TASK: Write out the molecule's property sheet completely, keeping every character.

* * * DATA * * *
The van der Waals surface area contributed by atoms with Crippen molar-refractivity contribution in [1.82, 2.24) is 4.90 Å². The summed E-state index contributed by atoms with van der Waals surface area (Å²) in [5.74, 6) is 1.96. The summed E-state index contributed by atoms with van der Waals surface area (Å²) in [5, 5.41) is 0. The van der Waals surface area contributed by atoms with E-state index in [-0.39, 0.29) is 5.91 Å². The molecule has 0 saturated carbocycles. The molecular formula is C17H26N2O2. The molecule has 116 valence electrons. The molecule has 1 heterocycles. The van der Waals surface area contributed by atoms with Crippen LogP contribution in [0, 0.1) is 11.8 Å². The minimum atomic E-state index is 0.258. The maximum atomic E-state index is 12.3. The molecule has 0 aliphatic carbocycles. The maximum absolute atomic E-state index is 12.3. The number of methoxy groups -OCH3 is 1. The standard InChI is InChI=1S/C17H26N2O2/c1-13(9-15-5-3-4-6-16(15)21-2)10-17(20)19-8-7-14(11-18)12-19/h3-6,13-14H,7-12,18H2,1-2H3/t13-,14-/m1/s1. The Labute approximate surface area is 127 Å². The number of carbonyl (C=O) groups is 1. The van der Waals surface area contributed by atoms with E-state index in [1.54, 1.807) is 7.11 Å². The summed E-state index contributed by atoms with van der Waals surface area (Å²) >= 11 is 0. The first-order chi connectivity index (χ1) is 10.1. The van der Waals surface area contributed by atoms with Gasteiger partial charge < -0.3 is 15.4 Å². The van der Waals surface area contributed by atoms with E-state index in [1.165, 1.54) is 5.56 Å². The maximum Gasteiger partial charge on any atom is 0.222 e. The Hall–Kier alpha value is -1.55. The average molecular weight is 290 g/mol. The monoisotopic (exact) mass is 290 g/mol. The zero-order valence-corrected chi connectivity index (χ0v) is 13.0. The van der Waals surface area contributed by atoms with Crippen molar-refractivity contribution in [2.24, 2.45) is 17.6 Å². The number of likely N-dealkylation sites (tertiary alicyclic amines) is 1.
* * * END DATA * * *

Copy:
The van der Waals surface area contributed by atoms with Crippen molar-refractivity contribution in [1.82, 2.24) is 4.90 Å². The summed E-state index contributed by atoms with van der Waals surface area (Å²) in [5.74, 6) is 1.96. The summed E-state index contributed by atoms with van der Waals surface area (Å²) in [5, 5.41) is 0. The van der Waals surface area contributed by atoms with E-state index in [-0.39, 0.29) is 5.91 Å². The molecule has 0 saturated carbocycles. The molecular formula is C17H26N2O2. The molecule has 116 valence electrons. The molecule has 1 heterocycles. The van der Waals surface area contributed by atoms with Crippen LogP contribution in [0, 0.1) is 11.8 Å². The minimum atomic E-state index is 0.258. The maximum atomic E-state index is 12.3. The molecule has 0 aliphatic carbocycles. The maximum absolute atomic E-state index is 12.3. The number of methoxy groups -OCH3 is 1. The standard InChI is InChI=1S/C17H26N2O2/c1-13(9-15-5-3-4-6-16(15)21-2)10-17(20)19-8-7-14(11-18)12-19/h3-6,13-14H,7-12,18H2,1-2H3/t13-,14-/m1/s1. The Labute approximate surface area is 127 Å². The number of carbonyl (C=O) groups is 1. The van der Waals surface area contributed by atoms with E-state index in [1.54, 1.807) is 7.11 Å². The summed E-state index contributed by atoms with van der Waals surface area (Å²) >= 11 is 0. The first-order chi connectivity index (χ1) is 10.1. The van der Waals surface area contributed by atoms with Gasteiger partial charge < -0.3 is 15.4 Å². The van der Waals surface area contributed by atoms with E-state index in [1.165, 1.54) is 5.56 Å². The maximum Gasteiger partial charge on any atom is 0.222 e. The Hall–Kier alpha value is -1.55. The average molecular weight is 290 g/mol. The monoisotopic (exact) mass is 290 g/mol. The zero-order valence-corrected chi connectivity index (χ0v) is 13.0. The van der Waals surface area contributed by atoms with Crippen molar-refractivity contribution in [2.24, 2.45) is 17.6 Å². The number of likely N-dealkylation sites (tertiary alicyclic amines) is 1.